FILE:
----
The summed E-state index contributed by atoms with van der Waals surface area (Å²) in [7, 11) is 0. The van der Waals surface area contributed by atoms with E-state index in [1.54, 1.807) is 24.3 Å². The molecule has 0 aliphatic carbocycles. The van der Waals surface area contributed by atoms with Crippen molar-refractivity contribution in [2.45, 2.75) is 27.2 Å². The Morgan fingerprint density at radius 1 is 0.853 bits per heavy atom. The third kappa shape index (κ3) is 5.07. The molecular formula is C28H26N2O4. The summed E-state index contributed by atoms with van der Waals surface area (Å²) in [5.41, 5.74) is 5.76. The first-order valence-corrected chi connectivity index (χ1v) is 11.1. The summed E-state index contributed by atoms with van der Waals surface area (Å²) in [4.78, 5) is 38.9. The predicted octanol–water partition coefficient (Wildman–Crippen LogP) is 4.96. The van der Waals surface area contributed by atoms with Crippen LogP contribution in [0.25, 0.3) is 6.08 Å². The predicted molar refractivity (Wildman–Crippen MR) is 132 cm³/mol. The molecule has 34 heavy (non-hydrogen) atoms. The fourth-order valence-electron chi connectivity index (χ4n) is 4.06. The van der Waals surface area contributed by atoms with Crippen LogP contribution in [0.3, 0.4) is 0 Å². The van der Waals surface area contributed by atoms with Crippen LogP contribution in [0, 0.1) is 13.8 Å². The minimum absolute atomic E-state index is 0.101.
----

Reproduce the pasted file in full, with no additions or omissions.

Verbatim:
The summed E-state index contributed by atoms with van der Waals surface area (Å²) in [7, 11) is 0. The van der Waals surface area contributed by atoms with E-state index in [1.54, 1.807) is 24.3 Å². The molecule has 0 aliphatic carbocycles. The van der Waals surface area contributed by atoms with Crippen molar-refractivity contribution in [2.45, 2.75) is 27.2 Å². The Morgan fingerprint density at radius 1 is 0.853 bits per heavy atom. The third kappa shape index (κ3) is 5.07. The molecular formula is C28H26N2O4. The summed E-state index contributed by atoms with van der Waals surface area (Å²) in [5.41, 5.74) is 5.76. The first-order valence-corrected chi connectivity index (χ1v) is 11.1. The summed E-state index contributed by atoms with van der Waals surface area (Å²) in [4.78, 5) is 38.9. The predicted octanol–water partition coefficient (Wildman–Crippen LogP) is 4.96. The van der Waals surface area contributed by atoms with Crippen LogP contribution in [0.25, 0.3) is 6.08 Å². The predicted molar refractivity (Wildman–Crippen MR) is 132 cm³/mol. The molecule has 34 heavy (non-hydrogen) atoms. The fourth-order valence-electron chi connectivity index (χ4n) is 4.06. The van der Waals surface area contributed by atoms with Crippen LogP contribution in [0.3, 0.4) is 0 Å². The van der Waals surface area contributed by atoms with Crippen LogP contribution in [0, 0.1) is 13.8 Å². The minimum absolute atomic E-state index is 0.101.